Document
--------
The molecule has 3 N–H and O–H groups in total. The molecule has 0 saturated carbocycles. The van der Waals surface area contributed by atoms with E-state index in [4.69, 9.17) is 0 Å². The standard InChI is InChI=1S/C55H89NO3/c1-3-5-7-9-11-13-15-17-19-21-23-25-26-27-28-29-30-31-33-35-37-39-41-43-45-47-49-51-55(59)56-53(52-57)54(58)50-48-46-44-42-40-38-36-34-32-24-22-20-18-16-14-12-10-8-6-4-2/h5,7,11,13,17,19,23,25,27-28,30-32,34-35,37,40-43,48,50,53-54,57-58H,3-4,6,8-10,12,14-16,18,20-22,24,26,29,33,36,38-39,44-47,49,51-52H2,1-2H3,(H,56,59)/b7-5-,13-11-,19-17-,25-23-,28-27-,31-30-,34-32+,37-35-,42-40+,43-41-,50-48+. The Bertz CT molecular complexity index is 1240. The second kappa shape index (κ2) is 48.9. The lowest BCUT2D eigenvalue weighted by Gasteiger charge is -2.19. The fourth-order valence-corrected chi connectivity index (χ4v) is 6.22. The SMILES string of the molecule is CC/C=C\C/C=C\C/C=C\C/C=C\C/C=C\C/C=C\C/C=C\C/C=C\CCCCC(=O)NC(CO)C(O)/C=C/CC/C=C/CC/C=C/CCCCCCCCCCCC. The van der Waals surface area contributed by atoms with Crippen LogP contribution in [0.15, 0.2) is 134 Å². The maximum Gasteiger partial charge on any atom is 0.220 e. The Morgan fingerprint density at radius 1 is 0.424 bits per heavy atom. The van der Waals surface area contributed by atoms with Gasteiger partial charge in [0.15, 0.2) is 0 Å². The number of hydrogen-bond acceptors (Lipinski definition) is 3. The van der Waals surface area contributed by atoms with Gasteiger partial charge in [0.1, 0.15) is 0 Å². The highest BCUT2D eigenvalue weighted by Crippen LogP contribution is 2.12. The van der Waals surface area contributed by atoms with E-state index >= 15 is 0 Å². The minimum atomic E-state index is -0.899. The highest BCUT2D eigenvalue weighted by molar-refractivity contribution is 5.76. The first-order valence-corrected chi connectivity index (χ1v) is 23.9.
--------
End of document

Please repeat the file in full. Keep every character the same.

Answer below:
The molecule has 3 N–H and O–H groups in total. The molecule has 0 saturated carbocycles. The van der Waals surface area contributed by atoms with E-state index in [4.69, 9.17) is 0 Å². The standard InChI is InChI=1S/C55H89NO3/c1-3-5-7-9-11-13-15-17-19-21-23-25-26-27-28-29-30-31-33-35-37-39-41-43-45-47-49-51-55(59)56-53(52-57)54(58)50-48-46-44-42-40-38-36-34-32-24-22-20-18-16-14-12-10-8-6-4-2/h5,7,11,13,17,19,23,25,27-28,30-32,34-35,37,40-43,48,50,53-54,57-58H,3-4,6,8-10,12,14-16,18,20-22,24,26,29,33,36,38-39,44-47,49,51-52H2,1-2H3,(H,56,59)/b7-5-,13-11-,19-17-,25-23-,28-27-,31-30-,34-32+,37-35-,42-40+,43-41-,50-48+. The Bertz CT molecular complexity index is 1240. The second kappa shape index (κ2) is 48.9. The lowest BCUT2D eigenvalue weighted by Gasteiger charge is -2.19. The fourth-order valence-corrected chi connectivity index (χ4v) is 6.22. The SMILES string of the molecule is CC/C=C\C/C=C\C/C=C\C/C=C\C/C=C\C/C=C\C/C=C\C/C=C\CCCCC(=O)NC(CO)C(O)/C=C/CC/C=C/CC/C=C/CCCCCCCCCCCC. The van der Waals surface area contributed by atoms with Crippen LogP contribution in [0.15, 0.2) is 134 Å². The maximum Gasteiger partial charge on any atom is 0.220 e. The Morgan fingerprint density at radius 1 is 0.424 bits per heavy atom. The van der Waals surface area contributed by atoms with Gasteiger partial charge in [0.15, 0.2) is 0 Å². The number of hydrogen-bond acceptors (Lipinski definition) is 3. The van der Waals surface area contributed by atoms with Gasteiger partial charge in [0.1, 0.15) is 0 Å². The highest BCUT2D eigenvalue weighted by Crippen LogP contribution is 2.12. The van der Waals surface area contributed by atoms with E-state index >= 15 is 0 Å². The minimum atomic E-state index is -0.899. The highest BCUT2D eigenvalue weighted by molar-refractivity contribution is 5.76. The first-order valence-corrected chi connectivity index (χ1v) is 23.9.